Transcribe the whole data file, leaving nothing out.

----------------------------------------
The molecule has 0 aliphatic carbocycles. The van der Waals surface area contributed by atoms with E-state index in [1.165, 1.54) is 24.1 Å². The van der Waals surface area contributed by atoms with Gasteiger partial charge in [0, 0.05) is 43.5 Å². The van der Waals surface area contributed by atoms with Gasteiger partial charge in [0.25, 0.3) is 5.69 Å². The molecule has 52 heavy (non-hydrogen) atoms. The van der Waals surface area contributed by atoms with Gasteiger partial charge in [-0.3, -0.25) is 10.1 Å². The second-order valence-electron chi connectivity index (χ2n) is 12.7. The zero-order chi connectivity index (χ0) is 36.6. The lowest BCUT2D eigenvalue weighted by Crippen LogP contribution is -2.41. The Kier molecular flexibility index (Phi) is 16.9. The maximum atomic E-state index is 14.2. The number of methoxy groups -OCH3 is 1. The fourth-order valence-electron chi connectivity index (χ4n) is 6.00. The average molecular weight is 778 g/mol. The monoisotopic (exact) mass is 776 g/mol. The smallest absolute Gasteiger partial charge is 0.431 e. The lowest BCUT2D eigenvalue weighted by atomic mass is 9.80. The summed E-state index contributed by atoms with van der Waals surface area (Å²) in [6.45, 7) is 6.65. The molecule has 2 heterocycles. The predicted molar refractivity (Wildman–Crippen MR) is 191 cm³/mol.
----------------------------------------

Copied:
The molecule has 0 aliphatic carbocycles. The van der Waals surface area contributed by atoms with E-state index in [1.165, 1.54) is 24.1 Å². The van der Waals surface area contributed by atoms with Gasteiger partial charge in [0, 0.05) is 43.5 Å². The van der Waals surface area contributed by atoms with Gasteiger partial charge in [0.25, 0.3) is 5.69 Å². The molecule has 52 heavy (non-hydrogen) atoms. The van der Waals surface area contributed by atoms with Gasteiger partial charge in [-0.3, -0.25) is 10.1 Å². The second-order valence-electron chi connectivity index (χ2n) is 12.7. The zero-order chi connectivity index (χ0) is 36.6. The lowest BCUT2D eigenvalue weighted by Crippen LogP contribution is -2.41. The Kier molecular flexibility index (Phi) is 16.9. The maximum atomic E-state index is 14.2. The number of methoxy groups -OCH3 is 1. The fourth-order valence-electron chi connectivity index (χ4n) is 6.00. The average molecular weight is 778 g/mol. The monoisotopic (exact) mass is 776 g/mol. The smallest absolute Gasteiger partial charge is 0.431 e. The lowest BCUT2D eigenvalue weighted by atomic mass is 9.80. The summed E-state index contributed by atoms with van der Waals surface area (Å²) in [6.45, 7) is 6.65. The molecule has 2 heterocycles. The predicted molar refractivity (Wildman–Crippen MR) is 191 cm³/mol.